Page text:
With Injustice for All Feinstein, Petraeus and the Case for Bitcoin

“This man has suffered enough.”

These words spoken by Senator Diane Feinstein speak volumes about the separate and unequal justice system that has developed in the US.

Feinstein was speaking up for ex-four star general David Petraeus, who in 2012 resigned from his position as head of the CIA when a torrid affair he was involved in with his military biographer came to light. Now, after years of investigation, prosecutors have submitted a request to the justice department that Petraeus be charged with sharing classified information with his lover.

To be clear, we are not at all concerned about the affair. Whatever consenting adults agree to do in their own time has nothing to do with us as long as they keep it private. In fact, for someone at that level of public trust, even private affairs can be dangerous since bad-actors could use knowledge of the affair for blackmail. We acknowledge this, but think that the crime is in the act and not in the possibility. General Patraeus is now being accused by government prosecutors of sharing secret information with his lover. That, if true, is a crime perpetrated at the highest level of the government and needs to be dealt with severely.

What Senator Feinstein’s words speak to more than anything else is the double justice system we have in the US.

For regular people, small crimes can result in massive legal troubles, fines, and jail time. Often extenuating circumstances are not taken into account as police and prosecutors seek to bump their numbers. Further, as has been increasingly coming to light recently, police have been engaging in aggressive asset forfeiture or the seizing of citizen’s property when police claim that the property was involved in a crime, or in the case of money, when they say that it’s just unreasonable to think that a regular person would be carrying around that much money. The police can seize assets without making any charge and the process to get those assets back is made intentionally torturous to keep people from wanting to try.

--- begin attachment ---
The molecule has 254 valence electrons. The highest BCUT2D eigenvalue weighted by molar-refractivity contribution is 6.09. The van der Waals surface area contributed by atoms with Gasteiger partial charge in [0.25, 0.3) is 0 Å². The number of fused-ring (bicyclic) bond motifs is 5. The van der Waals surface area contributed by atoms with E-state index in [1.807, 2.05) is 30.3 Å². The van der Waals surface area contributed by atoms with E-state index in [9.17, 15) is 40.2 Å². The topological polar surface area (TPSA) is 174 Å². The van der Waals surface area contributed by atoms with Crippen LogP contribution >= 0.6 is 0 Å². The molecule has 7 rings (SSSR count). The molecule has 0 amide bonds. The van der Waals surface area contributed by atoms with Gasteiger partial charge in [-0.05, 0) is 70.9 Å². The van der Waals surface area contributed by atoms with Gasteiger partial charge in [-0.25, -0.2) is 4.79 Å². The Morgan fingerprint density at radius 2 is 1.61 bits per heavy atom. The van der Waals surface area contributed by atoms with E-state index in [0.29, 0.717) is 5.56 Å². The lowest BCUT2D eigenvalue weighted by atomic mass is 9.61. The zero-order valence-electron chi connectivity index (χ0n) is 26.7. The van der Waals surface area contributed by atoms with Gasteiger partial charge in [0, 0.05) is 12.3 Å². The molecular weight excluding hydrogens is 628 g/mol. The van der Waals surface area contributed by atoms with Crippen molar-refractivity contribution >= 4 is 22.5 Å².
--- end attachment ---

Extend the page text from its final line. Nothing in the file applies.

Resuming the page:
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Regular citizens are thus at the mercy of the full force of the justice system whether or not any crime is even alleged to have been committed. Meanwhile, we have crimes being perpetrated by those of our wealthy elite who are let off because of ‘affluenza‘ or because they ‘wouldn’t fare well‘ in prison.

There is the growing sense throughout the nation that the system has been subverted. It works perfectly for the people who own it the wealthy and the powerful and it works not at all for all the rest of us. Feinstein’s protection of Petraeus underlines once more this injustice. This man, more than almost anyone else in the country, should be held to a higher, more severe justice because of the public trust he held. In the absence of this justice, those aspiring to power see only that they can get away with nearly anything and those watching from below understand that different rules apply.

Feinstein, by coming to the defense of General Petraeus, has done nothing more than undermine once again the trust that the people have in their public institutions legal and financial. Without that trust, people will inevitably seek to create systems that work for them, and not just for the wealth and powerful.

Bitcoin is an idea born out of inequity and injustice. It is no panacea that will cure all these ills, but it the thin edge of the wedge that will begin to take control out of the hands of those who seek to rig the system and put it back into the hands of all of us.

It’s time for Bitcoin.